Poroshenko praises courage of political prisoner Balukh
Ukrainian President Petro Poroshenko has thanked Ukrainian political prisoner Volodymyr Balukh, who was illegally convicted in Russian-occupied Crimea, for the letter the prisoner wrote to him and his courage.
"Nobody will beat the people who sing the Ukrainian anthem, even in the Kremlin's prisons, despite prohibitions and under the threat of brutal punishment... I thank the unconquered Volodymyr Balukh for his letter, and even more so – for his courage," the head of state wrote on Facebook.
Poroshenko promised to continue the work on the release of Balukh and other political prisoners of the Kremlin.
"We will continue our struggle for the liberation of all Ukrainian hostages held in the Russian Federation, as well as in the temporarily occupied Donbas and Crimea. We will not stop this fight. I did and will do everything to bring closer the moment when I will be able to shake your hand on the free Ukrainian land," the president added.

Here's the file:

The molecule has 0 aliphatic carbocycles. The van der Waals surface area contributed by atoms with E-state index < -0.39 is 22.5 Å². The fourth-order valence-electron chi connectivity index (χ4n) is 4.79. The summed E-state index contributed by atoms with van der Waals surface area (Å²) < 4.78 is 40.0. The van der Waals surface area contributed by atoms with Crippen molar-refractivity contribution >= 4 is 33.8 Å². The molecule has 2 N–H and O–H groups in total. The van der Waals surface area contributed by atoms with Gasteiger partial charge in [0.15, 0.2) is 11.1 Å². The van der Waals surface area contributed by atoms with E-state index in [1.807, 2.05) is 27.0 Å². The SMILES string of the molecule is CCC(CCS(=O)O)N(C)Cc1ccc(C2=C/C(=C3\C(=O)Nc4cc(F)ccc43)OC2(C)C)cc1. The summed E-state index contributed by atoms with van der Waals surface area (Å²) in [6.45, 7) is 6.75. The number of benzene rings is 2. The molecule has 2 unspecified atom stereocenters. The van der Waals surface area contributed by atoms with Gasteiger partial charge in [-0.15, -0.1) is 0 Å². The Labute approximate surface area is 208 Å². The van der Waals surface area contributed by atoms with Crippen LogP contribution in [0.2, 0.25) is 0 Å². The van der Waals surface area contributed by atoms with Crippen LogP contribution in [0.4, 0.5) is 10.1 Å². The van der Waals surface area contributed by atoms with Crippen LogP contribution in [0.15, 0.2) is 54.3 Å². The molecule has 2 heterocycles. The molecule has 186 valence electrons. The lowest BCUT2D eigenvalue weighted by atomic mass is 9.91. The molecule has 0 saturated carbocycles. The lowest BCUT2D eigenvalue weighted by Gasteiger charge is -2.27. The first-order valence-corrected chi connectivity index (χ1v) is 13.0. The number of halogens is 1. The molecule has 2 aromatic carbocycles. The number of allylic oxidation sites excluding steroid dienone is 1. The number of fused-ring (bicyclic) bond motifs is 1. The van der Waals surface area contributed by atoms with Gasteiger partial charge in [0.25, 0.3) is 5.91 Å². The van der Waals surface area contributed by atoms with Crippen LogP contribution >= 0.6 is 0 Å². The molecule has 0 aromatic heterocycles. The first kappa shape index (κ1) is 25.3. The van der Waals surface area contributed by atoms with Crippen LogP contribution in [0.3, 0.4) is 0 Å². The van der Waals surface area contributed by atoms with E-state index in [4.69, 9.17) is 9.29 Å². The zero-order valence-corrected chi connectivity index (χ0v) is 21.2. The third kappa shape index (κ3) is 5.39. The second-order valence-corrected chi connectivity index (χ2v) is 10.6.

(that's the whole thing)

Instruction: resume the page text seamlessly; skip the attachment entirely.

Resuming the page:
As reported earlier, on June 22, Balukh wrote a letter to Ukrainian President Petro Poroshenko, in which he expressed the hope that the civilized world would take into account the "bitter experience of history" and stop Russia's aggression.
He noted that the practice of terror favored by Russian leaders turned out to be the most vigorous of all political "traditions," regardless of the color of the flag over the Kremlin.
"But most of all, I would like to protect Ukraine from slipping toward a "mirror" response to the aggressor's actions! There can be no evil for the sake of good," the activist wrote.
UNIAN memo. The Federal Security Service of Russia (FSB) detained Balukh on December 8, 2016. FSB operatives claimed that they had allegedly found 90 ammunition rounds and several TNT explosives in his attic. Balukh's defense and human rights activists assert that he is a victim of repression over his public pro-Ukrainian position.
On March 14, 2018, the Kremlin-controlled "Supreme Court of Crimea" reviewed Balukh's initial verdict and sentenced him to three years and five months in a penal colony settlement and a RUR 10,000 fine.
March 19, Balukh said he would go on hunger strike in response to the verdict.
April 20, the Russian-appointed administration of a pretrial detention center in the Russian-occupied city of Simferopol in Crimea placed Volodymyr Balukh in punitive confinement. The alleged reason for the move was "violation of internal regulations," Balukh told his lawyer.
June 15, Balukh suffered heart complications amid a court hearing at the Russian-controlled so-called "Razdolnensky district court."
June 22, a lawyer said that the activist had refused to eat dry bread and narrowed his ratio to only water.